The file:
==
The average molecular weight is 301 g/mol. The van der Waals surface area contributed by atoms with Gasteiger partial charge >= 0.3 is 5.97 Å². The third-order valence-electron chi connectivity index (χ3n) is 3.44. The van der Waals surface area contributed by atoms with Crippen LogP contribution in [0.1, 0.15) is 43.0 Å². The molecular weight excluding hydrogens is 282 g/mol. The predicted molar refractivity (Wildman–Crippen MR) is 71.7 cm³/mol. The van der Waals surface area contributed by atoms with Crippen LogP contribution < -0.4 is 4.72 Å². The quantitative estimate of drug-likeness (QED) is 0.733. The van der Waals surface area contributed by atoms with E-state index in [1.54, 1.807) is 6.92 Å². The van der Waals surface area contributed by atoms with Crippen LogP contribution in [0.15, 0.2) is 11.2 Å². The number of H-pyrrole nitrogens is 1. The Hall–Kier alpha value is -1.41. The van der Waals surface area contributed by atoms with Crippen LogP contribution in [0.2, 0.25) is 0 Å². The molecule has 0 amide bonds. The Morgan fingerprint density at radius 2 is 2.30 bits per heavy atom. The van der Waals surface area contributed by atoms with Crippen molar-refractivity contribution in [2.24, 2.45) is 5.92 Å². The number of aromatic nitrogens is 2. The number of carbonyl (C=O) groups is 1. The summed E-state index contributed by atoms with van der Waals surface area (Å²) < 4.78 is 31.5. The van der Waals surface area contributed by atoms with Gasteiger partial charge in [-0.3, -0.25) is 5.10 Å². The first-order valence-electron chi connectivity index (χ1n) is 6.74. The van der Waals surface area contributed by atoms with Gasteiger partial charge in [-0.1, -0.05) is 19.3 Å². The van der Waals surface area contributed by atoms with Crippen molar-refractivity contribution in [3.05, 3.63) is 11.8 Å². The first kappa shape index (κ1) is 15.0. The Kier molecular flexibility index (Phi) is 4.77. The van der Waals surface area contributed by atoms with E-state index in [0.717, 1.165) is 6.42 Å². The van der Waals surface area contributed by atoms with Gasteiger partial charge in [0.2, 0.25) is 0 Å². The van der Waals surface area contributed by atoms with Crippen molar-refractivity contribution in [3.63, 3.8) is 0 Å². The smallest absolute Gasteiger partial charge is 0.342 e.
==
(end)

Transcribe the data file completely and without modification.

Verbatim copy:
The average molecular weight is 301 g/mol. The van der Waals surface area contributed by atoms with Gasteiger partial charge >= 0.3 is 5.97 Å². The third-order valence-electron chi connectivity index (χ3n) is 3.44. The van der Waals surface area contributed by atoms with Crippen LogP contribution in [0.1, 0.15) is 43.0 Å². The molecular weight excluding hydrogens is 282 g/mol. The predicted molar refractivity (Wildman–Crippen MR) is 71.7 cm³/mol. The van der Waals surface area contributed by atoms with Crippen LogP contribution < -0.4 is 4.72 Å². The quantitative estimate of drug-likeness (QED) is 0.733. The van der Waals surface area contributed by atoms with E-state index in [1.54, 1.807) is 6.92 Å². The van der Waals surface area contributed by atoms with Crippen LogP contribution in [0.15, 0.2) is 11.2 Å². The number of H-pyrrole nitrogens is 1. The Hall–Kier alpha value is -1.41. The van der Waals surface area contributed by atoms with Crippen LogP contribution in [0.2, 0.25) is 0 Å². The molecule has 0 amide bonds. The Morgan fingerprint density at radius 2 is 2.30 bits per heavy atom. The van der Waals surface area contributed by atoms with Crippen molar-refractivity contribution in [2.24, 2.45) is 5.92 Å². The number of aromatic nitrogens is 2. The number of carbonyl (C=O) groups is 1. The summed E-state index contributed by atoms with van der Waals surface area (Å²) < 4.78 is 31.5. The van der Waals surface area contributed by atoms with Gasteiger partial charge in [-0.3, -0.25) is 5.10 Å². The first-order valence-electron chi connectivity index (χ1n) is 6.74. The van der Waals surface area contributed by atoms with Gasteiger partial charge in [-0.1, -0.05) is 19.3 Å². The van der Waals surface area contributed by atoms with Crippen molar-refractivity contribution in [3.05, 3.63) is 11.8 Å². The first kappa shape index (κ1) is 15.0. The Kier molecular flexibility index (Phi) is 4.77. The van der Waals surface area contributed by atoms with E-state index in [0.717, 1.165) is 6.42 Å². The van der Waals surface area contributed by atoms with Gasteiger partial charge in [0.2, 0.25) is 0 Å². The van der Waals surface area contributed by atoms with Crippen molar-refractivity contribution in [3.63, 3.8) is 0 Å². The smallest absolute Gasteiger partial charge is 0.342 e.